Sacramento Kings coach George Karl said the New Orleans Pelicans should be in the NBA playoffs.
That would happen, he said, if the league moved into modern times in how it determines its playoff teams.
With the Eastern Conference going through yet another season in which teams with losing records will make the playoffs, Karl said it’s time for the league to go with the 16 teams with the best records, regardless of conference, in determining playoff berths.
“I think we always did the East-West thing because of travel (with commercial flights),” he said. “Now we have charters, and the way the playoffs are scheduled, I think it is going to be fairly easy to travel, even if you could get an East-West situation or a Texas-Portland situation in the first, second or third round.”
Obviously, the playoff teams remain the top eight squads in each conference. In its final six regular-season games, New Orleans will host Golden State, Phoenix and San Antonio and visit Memphis, Houston and Minnesota. Entering Saturday, those teams had a combined record of 270-185 for a 59.3 winning percentage.
The final six games for the Oklahoma City Thunder, which the Pelicans are battling for the final Western Conference playoff spot, are vs. Houston, San Antonio, Sacramento and Portland and at Indiana and Minnesota, which are a combined 226-228 (49.8).
Pelicans guard/forward Quincy Pondexter said he wouldn’t change how playoff teams are determined.
“Miami won championships when the East had more losing teams,” he said. “And in a few years, the Western Conference may be down and East teams more competitive.
“In the end, the best team will win the championship, and that’s what it’s about.”
Heading into Saturday’s games, Southwest Division teams were 206-103 (.667) against the rest of the NBA, the best winning percentage in the current divisional format since the 2004-05 season, according to statistician Tommy Cooper.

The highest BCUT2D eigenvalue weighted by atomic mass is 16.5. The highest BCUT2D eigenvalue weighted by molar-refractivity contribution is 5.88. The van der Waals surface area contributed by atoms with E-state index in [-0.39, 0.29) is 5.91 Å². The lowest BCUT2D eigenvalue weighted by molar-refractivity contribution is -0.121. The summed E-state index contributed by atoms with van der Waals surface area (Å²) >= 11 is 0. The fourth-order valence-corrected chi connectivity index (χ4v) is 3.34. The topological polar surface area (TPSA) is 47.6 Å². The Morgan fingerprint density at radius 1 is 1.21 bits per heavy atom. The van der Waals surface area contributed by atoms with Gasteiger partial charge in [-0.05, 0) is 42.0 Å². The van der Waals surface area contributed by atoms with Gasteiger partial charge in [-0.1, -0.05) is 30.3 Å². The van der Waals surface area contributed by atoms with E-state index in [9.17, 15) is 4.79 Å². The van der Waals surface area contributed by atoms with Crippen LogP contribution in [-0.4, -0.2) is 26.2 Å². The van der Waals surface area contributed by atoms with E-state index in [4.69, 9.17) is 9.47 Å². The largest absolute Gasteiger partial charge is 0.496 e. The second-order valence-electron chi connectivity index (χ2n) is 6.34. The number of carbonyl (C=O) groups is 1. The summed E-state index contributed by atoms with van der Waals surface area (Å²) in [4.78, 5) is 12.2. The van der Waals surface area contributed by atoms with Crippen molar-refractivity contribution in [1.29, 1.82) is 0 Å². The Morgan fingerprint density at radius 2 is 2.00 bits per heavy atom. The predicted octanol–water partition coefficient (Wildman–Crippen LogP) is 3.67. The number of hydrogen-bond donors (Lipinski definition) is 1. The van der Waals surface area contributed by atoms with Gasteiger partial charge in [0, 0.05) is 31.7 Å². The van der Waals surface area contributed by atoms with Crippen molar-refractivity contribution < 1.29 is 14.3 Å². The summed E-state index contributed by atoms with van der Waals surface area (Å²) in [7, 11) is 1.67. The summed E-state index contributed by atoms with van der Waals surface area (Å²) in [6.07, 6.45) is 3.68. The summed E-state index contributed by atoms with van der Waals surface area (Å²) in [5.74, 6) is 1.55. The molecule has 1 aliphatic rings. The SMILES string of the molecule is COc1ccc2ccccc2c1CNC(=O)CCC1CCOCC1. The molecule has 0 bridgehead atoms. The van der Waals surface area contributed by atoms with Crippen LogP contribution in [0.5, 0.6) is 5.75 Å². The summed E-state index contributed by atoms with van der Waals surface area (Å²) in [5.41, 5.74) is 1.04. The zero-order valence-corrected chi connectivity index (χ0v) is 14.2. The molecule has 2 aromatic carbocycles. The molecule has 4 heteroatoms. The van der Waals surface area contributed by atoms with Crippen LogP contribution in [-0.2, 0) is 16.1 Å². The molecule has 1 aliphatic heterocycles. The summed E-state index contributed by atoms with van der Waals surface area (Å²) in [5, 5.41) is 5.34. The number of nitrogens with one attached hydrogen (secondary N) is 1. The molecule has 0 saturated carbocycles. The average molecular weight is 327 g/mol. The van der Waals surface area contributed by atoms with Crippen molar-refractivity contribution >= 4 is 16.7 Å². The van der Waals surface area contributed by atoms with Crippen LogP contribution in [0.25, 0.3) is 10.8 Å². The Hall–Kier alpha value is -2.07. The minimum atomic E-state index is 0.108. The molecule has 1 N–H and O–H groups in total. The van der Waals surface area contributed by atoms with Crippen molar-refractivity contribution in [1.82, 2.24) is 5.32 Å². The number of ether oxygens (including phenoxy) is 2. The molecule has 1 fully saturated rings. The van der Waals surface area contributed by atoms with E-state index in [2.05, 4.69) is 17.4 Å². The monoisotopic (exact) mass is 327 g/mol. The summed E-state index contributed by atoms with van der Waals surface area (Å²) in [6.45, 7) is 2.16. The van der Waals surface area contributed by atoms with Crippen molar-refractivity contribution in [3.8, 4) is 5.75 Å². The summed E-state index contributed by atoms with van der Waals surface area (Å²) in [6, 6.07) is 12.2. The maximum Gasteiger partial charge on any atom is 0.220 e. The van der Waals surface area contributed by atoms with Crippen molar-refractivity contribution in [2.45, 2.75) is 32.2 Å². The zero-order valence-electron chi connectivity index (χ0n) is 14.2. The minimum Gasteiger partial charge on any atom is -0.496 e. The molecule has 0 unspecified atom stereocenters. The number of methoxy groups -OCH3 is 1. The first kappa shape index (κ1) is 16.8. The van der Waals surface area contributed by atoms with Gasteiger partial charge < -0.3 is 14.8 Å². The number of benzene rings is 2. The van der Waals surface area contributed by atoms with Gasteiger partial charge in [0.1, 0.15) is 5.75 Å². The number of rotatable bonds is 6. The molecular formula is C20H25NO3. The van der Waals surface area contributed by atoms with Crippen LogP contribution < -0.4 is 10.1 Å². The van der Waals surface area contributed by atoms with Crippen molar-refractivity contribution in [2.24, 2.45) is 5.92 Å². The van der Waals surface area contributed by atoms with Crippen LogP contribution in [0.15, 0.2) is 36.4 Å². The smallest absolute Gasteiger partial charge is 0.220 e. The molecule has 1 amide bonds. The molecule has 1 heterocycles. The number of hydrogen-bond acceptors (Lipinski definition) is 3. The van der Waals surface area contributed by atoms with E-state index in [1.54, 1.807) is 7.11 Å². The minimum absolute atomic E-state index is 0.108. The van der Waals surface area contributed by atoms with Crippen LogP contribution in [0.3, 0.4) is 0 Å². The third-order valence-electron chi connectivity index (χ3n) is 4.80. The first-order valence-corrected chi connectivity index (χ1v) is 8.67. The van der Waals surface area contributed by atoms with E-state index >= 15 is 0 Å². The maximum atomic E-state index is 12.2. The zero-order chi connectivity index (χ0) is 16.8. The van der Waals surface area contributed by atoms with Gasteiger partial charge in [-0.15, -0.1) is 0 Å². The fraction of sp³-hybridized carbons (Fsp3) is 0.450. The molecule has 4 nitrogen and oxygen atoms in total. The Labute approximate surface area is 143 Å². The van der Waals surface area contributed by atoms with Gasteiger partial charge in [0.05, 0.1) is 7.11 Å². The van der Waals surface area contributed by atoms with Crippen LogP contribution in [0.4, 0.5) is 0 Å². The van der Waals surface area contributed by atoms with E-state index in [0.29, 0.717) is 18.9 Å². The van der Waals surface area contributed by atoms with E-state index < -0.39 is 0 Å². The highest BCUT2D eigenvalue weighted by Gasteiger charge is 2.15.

“It’s the best division in all of pro sports,” Memphis coach Dave Joerger said.
And if the Pelicans make the playoffs with a winning record, it will mark the first time in NBA history that all five teams in a division made the postseason above .500. In the 2005-06 season, the Central Division was the first to qualify all five teams for the playoffs.
Coming up short
Last season, Pelicans backup point guard Brian Roberts qualified for the free-throw percentage title with his 124th and 125th made foul shots in the season’s final game.
It appeared reserve forward Luke Babbitt, who leads the league with a 51.3 3-point shooting percentage, may have had a chance for a similar achievement. Heading into the final 12 games, Babbitt needed to make 24 3-pointers to win the percentage title.
But in the five games before Saturday’s matchup in Portland, he made just one — in his only attempt vs. Minnesota.
Coach Monty Williams said Babbitt’s 3-point shooting has been valuable, particularly with Ryan Anderson out injured from Feb. 21 to April 1.
“He spaces the floor, opening shots for his teammates, and he’s shot the ball well,” Williams said. “He’s really worked at it. I wish he would shoot them more.”
Babbitt has made 59 of 115 shots and needs to make 82 to qualify. Atlanta’s Kyle Korver, who led the league for most of the season at more than 50 percent, is second to Babbitt at 49.6 percent (205 of 413).